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dc.contributor.authorCOUTTO, Tatiana
dc.date.accessioned2010-06-25T10:48:46Z
dc.date.available2010-06-25T10:48:46Z
dc.date.issued2010
dc.identifier.citationFlorence, European University Institute, 2010
dc.identifier.urihttp://hdl.handle.net/1814/14185
dc.descriptionDefence date: 12 March 2010en
dc.descriptionExamining Board: Prof. Adrienne Héritier, EUI (Supervisor) Prof. Christian Lequesne, CERI-Sciences-Po Prof. Andrew Jordan, University of East Anglia Prof. Pascal Vennesson, EUIen
dc.description.abstractThe mechanisms that enable the joint participation of the European Community (EC) and its twenty seven sovereign member states in multilateral bargains are much more complex than what the three pillar architecture suggests. Nevertheless, the influence of inter-branch negotiations on the EC/EU’s international actorness4 still remains a gray area between law and political science. An under-explored aspect regards the distribution of competences – defined as authority to undertake negotiations with third states and international organizations – within the Community institutional framework. Such competences, or powers, may be exclusive to member states (MSs), exclusive to the EC represented by the Commission, or shared by both. The last situation, known as mixed participation (or mixity) is the key variable of this study. This thesis seeks to shed light on EU actorness under mixity conditions by investigating how and to what extent the distribution of competences between the European Commission and the Council of Ministers influences the performance of the EC in the negotiation of certain types of global environmental agreements. The methodology consists of comparative analysis of three empirical cases related to the exploitation of living marine resources (fisheries). A two-level approach grounded in rational choice institutionalism is adopted, dividing the study in two main parts: the first focuses on EU level bargains (L1) in order to explain the different kinds of contracts (mandate) established between the Council and the Commission through a principal-agent relationship. The independent variables taken into account are Council‟s preferences, Commission’s preferences, and the extent of the knowledge about ecological processes impacted by the forthcoming policy decisions stemming from the agreements. This last variable was called „environmental scientific uncertainty‟ (ESU), as this term is already used by environmental economists. The second part of the thesis addresses the negotiation of global agreements to which the EC was part, either exclusively or together with MSs. As there is a shift in the level of analysis the mandate – the dependent variable at L1 – becomes an independent variable at L2. The goal is now to explain: a) the effects of mixity as opposed to EC exclusive competence on the EU’s actorness. The underlying argument is that the implications of mixity go beyond European integration; in fact they are critical to the strengthening of EU agency vis-à-vis other players. They appear as a valuable institutional mechanism in domains marked by scarcity of reliable scientific data about ecological processes (as in ESU). The three cases are studied in both L1 and L2 and relate to fisheries policies: a) the Agreement to Promote Compliance by Fishing Vessels on the High Seas (1995), under the FAO framework; b) the Agreement on Straddling and Highly Migratory Fish Stocks (1995), Under the United Nations Convention on the Law of the Sea (UNCLOS) framework and c) The Jakarta Mandate, an agreement on Biodiversity of Marine and Coastal Areas (1995), under the Convention on Biological Diversity framework. Data stem mainly from Law databases and official journals. Results shall shed light on the external impact of institutional arrangements within the Community, and their relevance to the study of the EU’s international relations.en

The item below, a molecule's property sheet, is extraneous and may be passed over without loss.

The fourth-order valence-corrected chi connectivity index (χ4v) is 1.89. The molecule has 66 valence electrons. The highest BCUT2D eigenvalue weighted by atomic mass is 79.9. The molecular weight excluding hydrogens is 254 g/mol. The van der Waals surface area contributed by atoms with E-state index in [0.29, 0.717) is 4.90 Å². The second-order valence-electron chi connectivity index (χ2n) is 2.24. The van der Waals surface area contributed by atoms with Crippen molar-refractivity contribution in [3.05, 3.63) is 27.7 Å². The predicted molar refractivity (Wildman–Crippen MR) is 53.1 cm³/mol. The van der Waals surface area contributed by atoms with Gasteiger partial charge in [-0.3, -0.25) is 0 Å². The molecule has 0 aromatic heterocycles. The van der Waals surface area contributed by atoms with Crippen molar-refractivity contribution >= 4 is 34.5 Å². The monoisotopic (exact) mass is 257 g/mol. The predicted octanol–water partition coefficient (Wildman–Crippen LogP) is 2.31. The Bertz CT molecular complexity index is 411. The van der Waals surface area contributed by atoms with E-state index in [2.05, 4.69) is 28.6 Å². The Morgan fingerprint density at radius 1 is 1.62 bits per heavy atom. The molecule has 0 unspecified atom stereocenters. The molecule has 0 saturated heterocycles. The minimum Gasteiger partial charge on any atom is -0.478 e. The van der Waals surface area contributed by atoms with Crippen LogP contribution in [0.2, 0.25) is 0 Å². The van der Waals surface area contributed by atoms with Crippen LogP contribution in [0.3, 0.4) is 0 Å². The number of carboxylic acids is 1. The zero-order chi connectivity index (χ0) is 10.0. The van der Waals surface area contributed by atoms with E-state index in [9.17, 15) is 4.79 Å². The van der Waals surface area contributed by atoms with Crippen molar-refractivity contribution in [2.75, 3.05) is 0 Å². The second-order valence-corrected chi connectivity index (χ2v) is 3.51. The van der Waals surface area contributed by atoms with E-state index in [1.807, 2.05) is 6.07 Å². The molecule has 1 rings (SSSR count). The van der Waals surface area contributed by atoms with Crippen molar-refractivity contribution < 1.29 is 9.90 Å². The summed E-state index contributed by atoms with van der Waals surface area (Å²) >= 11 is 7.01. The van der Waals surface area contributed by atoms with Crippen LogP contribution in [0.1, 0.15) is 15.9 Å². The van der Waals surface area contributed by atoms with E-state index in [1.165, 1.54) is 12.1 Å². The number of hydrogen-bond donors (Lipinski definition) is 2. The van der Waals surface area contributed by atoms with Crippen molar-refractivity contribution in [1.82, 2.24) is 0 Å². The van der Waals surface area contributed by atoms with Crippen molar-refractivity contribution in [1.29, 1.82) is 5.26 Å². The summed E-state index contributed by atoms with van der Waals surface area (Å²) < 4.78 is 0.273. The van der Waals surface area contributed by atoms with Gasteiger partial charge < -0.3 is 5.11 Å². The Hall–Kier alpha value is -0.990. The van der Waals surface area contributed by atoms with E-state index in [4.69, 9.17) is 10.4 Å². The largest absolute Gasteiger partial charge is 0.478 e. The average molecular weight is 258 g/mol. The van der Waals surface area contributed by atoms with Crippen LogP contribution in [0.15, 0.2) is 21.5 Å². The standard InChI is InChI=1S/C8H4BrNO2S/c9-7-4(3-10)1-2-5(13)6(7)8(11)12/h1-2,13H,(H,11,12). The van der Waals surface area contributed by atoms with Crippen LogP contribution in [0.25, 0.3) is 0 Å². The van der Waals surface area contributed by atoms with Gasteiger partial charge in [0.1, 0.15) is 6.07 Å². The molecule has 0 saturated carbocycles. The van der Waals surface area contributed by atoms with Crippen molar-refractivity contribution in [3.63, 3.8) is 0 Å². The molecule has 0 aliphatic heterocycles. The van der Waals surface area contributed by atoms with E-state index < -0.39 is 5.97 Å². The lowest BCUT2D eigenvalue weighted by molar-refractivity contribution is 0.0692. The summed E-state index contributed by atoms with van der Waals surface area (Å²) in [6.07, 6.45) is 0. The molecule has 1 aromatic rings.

dc.format.mimetypeapplication/pdf
dc.language.isoenen
dc.relation.ispartofseriesEUI PhD thesesen
dc.relation.ispartofseriesDepartment of Political and Social Sciencesen
dc.relation.hasversionhttp://hdl.handle.net/1814/26435
dc.rightsinfo:eu-repo/semantics/openAccess
dc.subject.lcshFishery policy -- European Union countries
dc.subject.lcshFishery law and legislation -- European Union countries
dc.titleThe EU as an Actor in International Environmental Negotiations: The Role of the Mixity Principle in Fishery Agreementsen
dc.typeThesisen
dc.identifier.doi10.2870/17665
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